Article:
It took Cam Neely nearly two years to overcome a devastating leg injury. Last Thursday, when he finally returned to the Boston Bruin lineup, it took him less than five minutes to make his presence felt.
Cheers rocked Boston Garden whenever Neely appeared on the ice, and the noise built to an ear-splitting roar after he slapped a rebound past Minnesota North Star goalie Jon Casey 4:51 into the game. Hats, shoes and a stuffed toy Bruin came flying out of the stands as Neely pumped his left arm in jubilation. He capped his comeback by laying Minnesota's Dave Gagner flat with a ferocious bodycheck.
"I don't plan on playing any differently than I ever have," says Neely, 27, a two-time 50-goal scorer and the game's quintessential power forward. "I have to play physical to play well."
Neely's career was imperiled by a collision with Pittsburgh Penguin defenseman Ulf Samuelsson (SI, March l)on May 11, 1991, during Game 6 of the Wales Conference finals. "I went to hit him," says Neely, "and he ducked. His knee was bent, and my thigh hit his knee."
Samuelsson's knee dented Neely's left thigh with such force that part of the damaged muscle began to calcify. Doctors prescribed rest, and Neely returned in January 1992 to score nine goals in as many games. Then a flare-up of knee pain, caused by cartilage damage doctors attribute to the collision with Samuelsson, sidelined Neely again.
Since then he has undergone conventional knee surgery and arthroscopic surgery to remove fragments. Months of tedious rehabilitation followed. "There have been moments when I thought that it was all over for Cam," says Bruin assistant general manager Mike Milbury. "But he kept fighting back."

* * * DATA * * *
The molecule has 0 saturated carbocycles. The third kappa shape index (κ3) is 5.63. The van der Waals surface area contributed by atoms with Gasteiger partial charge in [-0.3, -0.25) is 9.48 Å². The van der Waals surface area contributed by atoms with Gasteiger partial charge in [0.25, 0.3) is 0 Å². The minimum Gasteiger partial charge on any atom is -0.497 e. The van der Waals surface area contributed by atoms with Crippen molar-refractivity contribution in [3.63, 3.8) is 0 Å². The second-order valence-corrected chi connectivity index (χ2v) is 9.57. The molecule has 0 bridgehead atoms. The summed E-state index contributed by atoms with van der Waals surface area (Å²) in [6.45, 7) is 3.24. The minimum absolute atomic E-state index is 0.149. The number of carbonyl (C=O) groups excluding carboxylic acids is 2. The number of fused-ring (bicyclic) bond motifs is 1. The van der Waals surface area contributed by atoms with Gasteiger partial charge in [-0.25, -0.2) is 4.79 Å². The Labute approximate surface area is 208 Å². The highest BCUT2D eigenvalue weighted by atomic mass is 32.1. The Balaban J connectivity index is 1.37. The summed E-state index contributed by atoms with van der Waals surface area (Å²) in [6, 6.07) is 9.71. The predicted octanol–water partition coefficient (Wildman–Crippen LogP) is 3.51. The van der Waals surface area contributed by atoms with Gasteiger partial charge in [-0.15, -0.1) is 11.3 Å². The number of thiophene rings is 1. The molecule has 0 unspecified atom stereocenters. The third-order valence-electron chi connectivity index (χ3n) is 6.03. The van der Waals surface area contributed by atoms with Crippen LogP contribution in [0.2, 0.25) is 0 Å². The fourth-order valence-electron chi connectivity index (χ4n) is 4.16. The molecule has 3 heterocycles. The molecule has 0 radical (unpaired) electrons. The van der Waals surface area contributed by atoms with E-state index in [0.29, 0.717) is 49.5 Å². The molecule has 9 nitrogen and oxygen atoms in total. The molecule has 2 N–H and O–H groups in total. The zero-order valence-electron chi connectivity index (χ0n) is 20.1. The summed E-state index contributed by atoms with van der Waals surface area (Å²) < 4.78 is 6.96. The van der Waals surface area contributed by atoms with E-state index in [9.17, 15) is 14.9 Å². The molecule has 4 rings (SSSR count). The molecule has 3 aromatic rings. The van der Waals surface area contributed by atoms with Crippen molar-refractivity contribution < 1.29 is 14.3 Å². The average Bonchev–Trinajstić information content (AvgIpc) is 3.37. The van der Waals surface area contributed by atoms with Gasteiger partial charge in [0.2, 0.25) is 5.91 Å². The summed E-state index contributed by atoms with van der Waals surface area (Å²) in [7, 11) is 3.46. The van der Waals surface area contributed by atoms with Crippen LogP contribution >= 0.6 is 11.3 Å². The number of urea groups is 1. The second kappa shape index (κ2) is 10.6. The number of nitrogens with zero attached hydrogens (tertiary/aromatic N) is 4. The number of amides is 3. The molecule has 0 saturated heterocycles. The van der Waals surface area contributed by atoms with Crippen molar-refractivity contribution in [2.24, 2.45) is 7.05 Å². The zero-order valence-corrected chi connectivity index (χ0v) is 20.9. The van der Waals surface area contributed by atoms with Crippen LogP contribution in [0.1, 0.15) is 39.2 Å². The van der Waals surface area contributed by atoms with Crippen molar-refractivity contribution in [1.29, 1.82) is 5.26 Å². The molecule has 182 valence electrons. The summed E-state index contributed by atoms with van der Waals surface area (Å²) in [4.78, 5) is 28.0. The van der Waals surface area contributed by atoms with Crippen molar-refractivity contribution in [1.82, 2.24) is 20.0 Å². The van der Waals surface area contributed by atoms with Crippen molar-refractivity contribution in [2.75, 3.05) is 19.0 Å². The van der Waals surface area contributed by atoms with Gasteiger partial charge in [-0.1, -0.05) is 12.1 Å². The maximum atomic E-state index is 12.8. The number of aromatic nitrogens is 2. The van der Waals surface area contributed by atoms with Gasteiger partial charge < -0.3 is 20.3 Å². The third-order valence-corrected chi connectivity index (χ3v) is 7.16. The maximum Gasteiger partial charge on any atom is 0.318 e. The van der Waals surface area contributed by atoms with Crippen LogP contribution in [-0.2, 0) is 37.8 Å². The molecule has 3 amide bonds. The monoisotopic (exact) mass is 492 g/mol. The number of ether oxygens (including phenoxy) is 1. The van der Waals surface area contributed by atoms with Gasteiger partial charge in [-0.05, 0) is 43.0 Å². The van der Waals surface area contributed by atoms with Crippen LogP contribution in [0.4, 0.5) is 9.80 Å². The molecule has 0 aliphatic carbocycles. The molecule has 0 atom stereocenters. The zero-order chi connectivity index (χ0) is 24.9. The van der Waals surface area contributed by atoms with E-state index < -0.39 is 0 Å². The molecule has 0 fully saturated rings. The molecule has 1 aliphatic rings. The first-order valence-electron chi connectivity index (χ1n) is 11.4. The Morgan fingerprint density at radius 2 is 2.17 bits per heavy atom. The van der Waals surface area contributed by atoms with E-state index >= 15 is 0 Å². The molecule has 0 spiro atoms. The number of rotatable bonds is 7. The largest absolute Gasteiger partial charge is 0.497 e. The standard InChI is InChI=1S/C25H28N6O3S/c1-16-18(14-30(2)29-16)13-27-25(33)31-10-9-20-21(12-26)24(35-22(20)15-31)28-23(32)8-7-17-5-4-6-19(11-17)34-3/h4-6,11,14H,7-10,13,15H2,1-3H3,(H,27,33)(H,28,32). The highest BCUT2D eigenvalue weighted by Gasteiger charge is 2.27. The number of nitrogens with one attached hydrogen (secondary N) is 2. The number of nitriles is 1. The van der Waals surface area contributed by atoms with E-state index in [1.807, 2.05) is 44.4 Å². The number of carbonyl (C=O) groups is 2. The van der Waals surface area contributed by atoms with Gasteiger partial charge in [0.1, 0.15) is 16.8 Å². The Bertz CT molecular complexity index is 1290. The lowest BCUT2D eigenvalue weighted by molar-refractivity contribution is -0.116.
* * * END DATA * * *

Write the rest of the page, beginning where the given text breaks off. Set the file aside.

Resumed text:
On Feb. 19, six days before last week's comeback game, Neely was at Boston's chilly practice rink in suburban Wilmington, Mass., fighting his way through a series of punishing workouts conducted by assistant coach Tom McVie. "Move it!" McVie barked in his best drill instructor's baritone as Neely fired slap shot after slap shot from the blue line. "Push!"
After whacking 30 shots in 30 seconds, Neely collapsed on his back at McVie's feet. Later, dripping with sweat in the dressing room, Neely struggled to catch his breath. "Tommy's a sick individual," he said with a smile. "But I need him."
While Neely was sidelined, the Bruins rebuilt without sliding too badly in the Adams Division standings. At week's end they were in third place, six points behind the second-place Quebec Nordiques. To challenge for the Stanley Cup, they'll need Neely to produce at something near his old pace. Anything seemed possible last Thursday when Neely lined up at right wing beside playmaking center Adam Oates. "I think I was more nervous than he was," Oates said after the game. "He played great." Two nights later Neely scored again as Boston beat the Washington Capitals 5-4.
Neely still carries a brick-sized mass of calcified muscle around in his left thigh, a reminder of battles fought. "Do I blame Ulf?" he says. "Let's just say, I know when we play Pittsburgh next. I've known for a long time. March 9, right?"
As Gagner can attest, Boston's big, bad Bruin came back last week with a bang.